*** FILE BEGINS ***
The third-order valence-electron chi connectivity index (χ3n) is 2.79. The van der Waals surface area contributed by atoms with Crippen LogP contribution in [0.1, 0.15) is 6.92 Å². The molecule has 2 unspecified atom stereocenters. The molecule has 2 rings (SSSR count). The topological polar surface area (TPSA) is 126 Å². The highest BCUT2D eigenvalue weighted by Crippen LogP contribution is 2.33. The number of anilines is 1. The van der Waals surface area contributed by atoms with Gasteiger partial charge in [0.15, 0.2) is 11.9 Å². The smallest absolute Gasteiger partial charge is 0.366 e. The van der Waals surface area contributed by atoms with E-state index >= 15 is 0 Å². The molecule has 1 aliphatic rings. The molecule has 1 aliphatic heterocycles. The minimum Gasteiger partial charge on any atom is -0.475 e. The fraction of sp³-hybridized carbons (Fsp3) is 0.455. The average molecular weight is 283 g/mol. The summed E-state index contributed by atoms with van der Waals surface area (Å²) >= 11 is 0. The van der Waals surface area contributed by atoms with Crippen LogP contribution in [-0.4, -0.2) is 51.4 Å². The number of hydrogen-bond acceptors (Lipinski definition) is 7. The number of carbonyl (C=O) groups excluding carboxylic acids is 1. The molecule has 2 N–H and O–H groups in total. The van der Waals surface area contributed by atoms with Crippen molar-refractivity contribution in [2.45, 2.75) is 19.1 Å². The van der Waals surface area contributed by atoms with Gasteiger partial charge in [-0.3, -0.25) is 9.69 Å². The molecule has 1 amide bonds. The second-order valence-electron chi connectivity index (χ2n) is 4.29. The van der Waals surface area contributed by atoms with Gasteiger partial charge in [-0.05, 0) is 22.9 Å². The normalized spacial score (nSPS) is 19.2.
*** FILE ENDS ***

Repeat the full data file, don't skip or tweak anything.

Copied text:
The third-order valence-electron chi connectivity index (χ3n) is 2.79. The van der Waals surface area contributed by atoms with Crippen LogP contribution in [0.1, 0.15) is 6.92 Å². The molecule has 2 unspecified atom stereocenters. The molecule has 2 rings (SSSR count). The topological polar surface area (TPSA) is 126 Å². The highest BCUT2D eigenvalue weighted by Crippen LogP contribution is 2.33. The number of anilines is 1. The van der Waals surface area contributed by atoms with Gasteiger partial charge in [0.15, 0.2) is 11.9 Å². The smallest absolute Gasteiger partial charge is 0.366 e. The van der Waals surface area contributed by atoms with E-state index >= 15 is 0 Å². The molecule has 1 aliphatic rings. The molecule has 1 aliphatic heterocycles. The minimum Gasteiger partial charge on any atom is -0.475 e. The fraction of sp³-hybridized carbons (Fsp3) is 0.455. The average molecular weight is 283 g/mol. The summed E-state index contributed by atoms with van der Waals surface area (Å²) >= 11 is 0. The van der Waals surface area contributed by atoms with Crippen LogP contribution in [-0.4, -0.2) is 51.4 Å². The number of hydrogen-bond acceptors (Lipinski definition) is 7. The number of carbonyl (C=O) groups excluding carboxylic acids is 1. The molecule has 2 N–H and O–H groups in total. The van der Waals surface area contributed by atoms with Crippen molar-refractivity contribution in [2.45, 2.75) is 19.1 Å². The van der Waals surface area contributed by atoms with Gasteiger partial charge in [-0.3, -0.25) is 9.69 Å². The molecule has 1 amide bonds. The second-order valence-electron chi connectivity index (χ2n) is 4.29. The van der Waals surface area contributed by atoms with Gasteiger partial charge in [-0.05, 0) is 22.9 Å². The normalized spacial score (nSPS) is 19.2.